MP SALARIES ARE TOO LOW BUT PENSIONS UNUSUALLY GENEROUSMonday 15 October 2012
Dr Ros Altmann, Director-General of Saga was asked to contribute to the Inquiry by the Independent Parliamentary Standards Authority into MPs pay and pensions. Her response can be summarised as follows:
MP SALARIES ARE TOO LOW BUT PENSIONS UNUSUALLY GENEROUS
- MPs £64,500 salary is inordinately low - should be increased to £100,000
- Unusually generous pensions and additional benefits should be reformed
- I suggest the additional benefits be incorporated into a much higher salary
- I recommend closing current final salary scheme and moving MPs to a new money purchase scheme, with a fixed contribution of £25,000 a year
- This will control costs and ensure MPs have personal experience of the issues relevant to pension savings for the majority of workers
Her response contained the following comments:
“Setting appropriate levels of senior executive compensation is a high profile, emotive issue and salary benchmarking for a role without proper parallels is not easy. However, in my view, MPs salaries are much too low.
“I do not believe it is reasonable to suggest that MPs should be unconcerned about earning appropriate salaries because their job is a 'privilege'. They should be properly rewarded for their work, which is so important to all of us. Of course, we would not want people standing as MPs just to earn high salaries, we would like to think they are motivated by public duty, but that surely applies equally to other senior public officials in local and quasi-Government roles who are paid significantly more than our Members of Parliament. The current low salary level probably contributed to the expenses scandals which undermined public confidence in Parliament. This must not happen again.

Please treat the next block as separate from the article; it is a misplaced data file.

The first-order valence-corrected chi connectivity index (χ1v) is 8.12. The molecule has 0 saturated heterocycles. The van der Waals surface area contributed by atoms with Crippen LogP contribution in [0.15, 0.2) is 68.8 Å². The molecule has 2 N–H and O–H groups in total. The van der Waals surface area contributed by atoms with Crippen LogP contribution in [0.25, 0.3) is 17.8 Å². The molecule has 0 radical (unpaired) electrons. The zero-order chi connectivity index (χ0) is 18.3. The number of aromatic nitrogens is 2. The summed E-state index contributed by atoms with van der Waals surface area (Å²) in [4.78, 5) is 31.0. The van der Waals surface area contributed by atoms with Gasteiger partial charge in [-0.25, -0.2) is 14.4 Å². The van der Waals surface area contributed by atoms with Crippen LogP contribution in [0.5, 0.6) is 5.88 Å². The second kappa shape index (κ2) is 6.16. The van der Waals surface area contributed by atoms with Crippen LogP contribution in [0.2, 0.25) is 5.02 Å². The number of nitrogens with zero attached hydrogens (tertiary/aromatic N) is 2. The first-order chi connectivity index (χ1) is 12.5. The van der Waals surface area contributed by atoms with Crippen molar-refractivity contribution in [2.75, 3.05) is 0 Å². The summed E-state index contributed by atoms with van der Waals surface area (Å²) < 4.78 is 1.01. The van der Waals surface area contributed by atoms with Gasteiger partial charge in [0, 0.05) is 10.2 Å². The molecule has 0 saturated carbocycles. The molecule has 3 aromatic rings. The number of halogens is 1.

“Meanwhile, MPs' pension benefits are virtually the most generous in the country. They accrue 1/40th of salary each year (if they pay 10% contributions) and can get a pension of half their final salary after only around 20 years as an MP. Taxpayer contributions to these pensions will be worth at least an extra 40% of salary, amounting to well over £25,000 a year.”
Ros made the following recommendations:
“It is important that MPs pay reflects their responsibility and compared with senior public sector roles, or high-level corporate executives, MPs £64,500 salary seems inordinately low. Senior local government roles, corporate managers and senior officials, earn around £80,000 a year, head teachers and senior Directors earn over £150,000. MPs duties are surely more responsible than these roles as they are responsible for our legislation.
“I suggest a figure of £100,000 for basic pay would be far more appropriate to MPs levels of responsibility, plus a further £5,000-£10,000 a year for those who Chair a Select Committee. This figure should incorporate and, therefore, replace the current additional benefits such as 'redundancy' payments for MPs leaving Parliament for any reason. Currently, these pay 50-100% of salary, depending on length of service, with the first £30,000 tax-free, but should be incorporated into a significant salary increase instead.”
“I suggest an alternative approach for MPs pensions. A pension contribution - of £25,000 a year - should be added to MPs base salary, and paid into a new defined contribution scheme replacing the current defined benefit scheme. This would help MPs better understand the issues facing the majority of the population who will only have DC pensions. So far, MPs have been cushioned from the pension changes affecting most private workers.”
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